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One of the legends of World War I, Mata Hari has been, for over a hundred years, a symbol of mystery, excitement, and danger. Her exotic life and her eventual fate – an early morning execution by a firing squad of French soldiers on October 15, 1917 – has always felt somehow “deserved” by a woman who so craved attention that she publicly flouted every norm of society in order to develop a reputation as an erotic dancer and lover, and who was finally declared a spy by the French government. Fearless in her private life and pragmatic enough to realize, as she was approaching age forty, that she was not as supple – or as slim – as she once had been, she eventually accepted a six month contract to perform in Berlin in 1916, seeing this change of location as an opportunity for new rewards and wider opportunities. The big question raised by this novel is whether her various liaisons in Germany and France provided her with opportunities to share real secrets or whether she was merely a scapegoat, conveying the society gossip of the day, as she has claimed. When she left Germany precipitously in an attempt to return to Paris in 1917, the French declared her a German spy trying to re-enter. Whether this is true has never been fully answered, though this author has some suggestions.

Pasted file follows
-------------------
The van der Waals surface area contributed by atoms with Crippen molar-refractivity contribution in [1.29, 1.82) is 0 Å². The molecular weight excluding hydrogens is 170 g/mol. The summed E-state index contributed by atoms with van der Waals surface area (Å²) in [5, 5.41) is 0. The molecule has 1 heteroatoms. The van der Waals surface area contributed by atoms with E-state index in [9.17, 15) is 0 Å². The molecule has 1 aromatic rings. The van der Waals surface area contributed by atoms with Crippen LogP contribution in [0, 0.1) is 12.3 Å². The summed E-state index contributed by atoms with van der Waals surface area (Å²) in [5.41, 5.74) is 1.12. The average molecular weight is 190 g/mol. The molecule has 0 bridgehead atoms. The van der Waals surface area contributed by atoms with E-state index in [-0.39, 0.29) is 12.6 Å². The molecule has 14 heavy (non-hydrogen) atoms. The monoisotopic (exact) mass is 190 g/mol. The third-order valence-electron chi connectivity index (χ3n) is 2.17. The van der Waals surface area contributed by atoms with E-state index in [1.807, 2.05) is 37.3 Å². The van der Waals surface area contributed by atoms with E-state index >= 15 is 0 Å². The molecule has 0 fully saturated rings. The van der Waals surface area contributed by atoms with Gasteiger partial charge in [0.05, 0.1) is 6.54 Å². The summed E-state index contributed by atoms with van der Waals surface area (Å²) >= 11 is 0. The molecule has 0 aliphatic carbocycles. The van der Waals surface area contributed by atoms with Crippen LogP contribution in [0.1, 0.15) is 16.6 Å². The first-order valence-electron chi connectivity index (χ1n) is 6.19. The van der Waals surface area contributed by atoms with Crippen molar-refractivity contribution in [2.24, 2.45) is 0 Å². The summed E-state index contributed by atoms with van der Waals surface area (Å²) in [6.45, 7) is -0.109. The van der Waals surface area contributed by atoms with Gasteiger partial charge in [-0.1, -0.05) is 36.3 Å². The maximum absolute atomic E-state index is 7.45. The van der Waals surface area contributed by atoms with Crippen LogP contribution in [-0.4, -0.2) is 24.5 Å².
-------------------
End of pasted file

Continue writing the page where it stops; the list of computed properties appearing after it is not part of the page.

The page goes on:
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In an unusual twist, author Patrick Modiano uses Therese, a young woman, as his main character in this intense and totally seductive novel of identity. Few readers of his novels, however, will notice much difference in her thinking from that of the young men who are also searching for identity in many of his other novels. Her isolation from her parents is like theirs – and like that of Modiano himself as he has described his childhood and early teens. Therese, who is about nineteen as this novel opens, was put on a train, as a six-or-seven-year-old child, alone, with a sign around her neck, directing those in charge to take her to a woman in the countryside for care. There she was abandoned by her mother, leaving behind only a portrait of herself and a small metal box containing a diary, a notebook of contacts, and a few jottings on paper. Periodically, Therese would look through this assortment of “stuff,” but the only news she ever heard of her mother was a long-ago report that she had died in Morocco. The layers of reality (or fantasy) here quickly begin to accumulate. When Therese eventually gets a job as a babysitter for a lonely young girl, the overlaps between the early life of Therese and the life of the unnamed child begin to combine and blur. Without a trace of sentimentality, Modiano creates one of the most revelatory of all his novels, one that shows the possibilities of redemption, even for those who have always been alone.